Definiteness within Discourse
The idea of definiteness as a scalar rather than binary category comes from its correlation with identifiability. As mentioned in my previous post, identifiability has to do with the hearer’s ability to identify the referent of a particular expression. Thus the choice between “a car” and “the car” by a speaker has to do with their assumptions about whether this particular car can (or should) be identified by the hearer.
First, I need to introduce the concept of a discourse model. The processing of a text by the hearer can be conceptualized as the creation of a temporary discourse model in the hearer’s mind. This can be conceived of as a relational database consisting of the discourse referents represented by noun phrases in the text (Heim actually uses the analogy of file cards, but I took the liberty to update it a bit). Discourse referents can be individuals, classes, concepts, etc, and can be given attributes and links to other discourse referents based on the information in the text.
So, for instance, in our car example the hearer would have a discourse referent labeled Car to which they could add the attribute that it was bought by me. There can also be a link to me, since I am another discourse referent, with the attribute that I bought the car.
|Attribute:||bought car||bought by Pete|
The most important clue to a hearer when processing a noun phrase in a text is whether they should create a new record for the discourse referent or find an existing record to update. This distinction between new referents and old referents is also termed givenness, expressed as a distinction between given and new information. Irene Heim noted that there is a basic relationship here with definiteness. An indefinite noun phrase triggers the creation of a new discourse referent, while a definite noun phrase usually implies that a discourse referent is given.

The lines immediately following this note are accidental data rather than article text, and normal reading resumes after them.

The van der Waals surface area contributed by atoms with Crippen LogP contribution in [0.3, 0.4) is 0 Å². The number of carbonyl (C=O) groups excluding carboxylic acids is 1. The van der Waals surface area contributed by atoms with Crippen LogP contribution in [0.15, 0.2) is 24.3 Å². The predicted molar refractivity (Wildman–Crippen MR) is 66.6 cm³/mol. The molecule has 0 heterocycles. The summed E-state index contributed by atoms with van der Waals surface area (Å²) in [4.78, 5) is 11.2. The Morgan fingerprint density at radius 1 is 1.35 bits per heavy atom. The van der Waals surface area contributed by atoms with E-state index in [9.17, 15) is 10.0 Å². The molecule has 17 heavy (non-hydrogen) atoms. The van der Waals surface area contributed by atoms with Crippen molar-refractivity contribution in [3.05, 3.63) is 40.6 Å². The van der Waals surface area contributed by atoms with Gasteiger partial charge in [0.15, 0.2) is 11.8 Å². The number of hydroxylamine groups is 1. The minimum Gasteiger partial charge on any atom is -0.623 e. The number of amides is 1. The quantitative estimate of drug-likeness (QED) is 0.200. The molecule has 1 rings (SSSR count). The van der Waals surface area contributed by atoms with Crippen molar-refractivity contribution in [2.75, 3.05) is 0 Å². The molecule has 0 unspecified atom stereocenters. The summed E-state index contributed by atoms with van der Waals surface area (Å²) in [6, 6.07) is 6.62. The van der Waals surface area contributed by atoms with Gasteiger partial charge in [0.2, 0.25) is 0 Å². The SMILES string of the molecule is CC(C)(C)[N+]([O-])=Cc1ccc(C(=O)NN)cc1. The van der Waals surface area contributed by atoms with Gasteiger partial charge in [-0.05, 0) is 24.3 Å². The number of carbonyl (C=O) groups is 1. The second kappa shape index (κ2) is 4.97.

So, if the car is unfamiliar to my hearer, then I introduce it as an indefinite, but if I want to refer to it again later I switch to a definite phase to tip the hearer that they already have a record created as in 1:
(1) I bought a car today…. The car is a metallic black color.
The Car record can now be updated with the attribute metallic black.
This view of definiteness tends to highlight the anaphoric use of definiteness – the car is identifiable because it was mentioned previously. However, if identifiability was only a binary category, we would have discourses such as in 2 (from Prince and Walker):
(2) I bought a book yesterday. The book had a cover. The cover was torn.
This sequence feels redundant because it seems likely that the speaker can assume that the hearer knows that books have covers, thus it violates Grice’s Maxim of Quantity:
1. Make your contribution to the conversation as informative as necessary.
2. Do not make your contribution to the conversation more informative than necessary.
However, this sort of general and situational knowledge – that books have covers – is not captured in the basic given-new or definite-indefinite distinctions. Therefore, in my next post I will look at the idea of an identifiability scale and how definiteness can also be considered a scalar.
Heim, Irene. “File Change Semantics and the Familiarity Theory of Definiteness.” Pages 164-89 in Meaning, Use, and the Interpretation of Language. Edited by R. Bauerle, C. Schwarze, and A. von Stechow. Berlin: Walter de Gruyter, 1983.
Kartunnen, Lauri. “Discourse Referents.” Pages 363-85 in Syntax and Semantics 7: Notes from the Linguistic Underground. Edited by J. McCawley. New York: Academic Press, 1976.
Lambrecht, Knud. Information Structure and Sentence Form: Topic, Focus, and the Mental Representations of Discourse Referents. Cambridge ; New York, NY, USA: Cambridge University Press, 1994.
Walker, Marilyn, and Ellen Prince. “A Bilateral Approach to Givenness: A Hearer-Status Algorithm and a Centering Algorithm.” Pages 291-306 in Reference and Referent Accessibility. Edited by Thorstein Fretheim, and Jeanette K. Gundel. Amsterdam & Philadelphia: John Benjamins, 1996.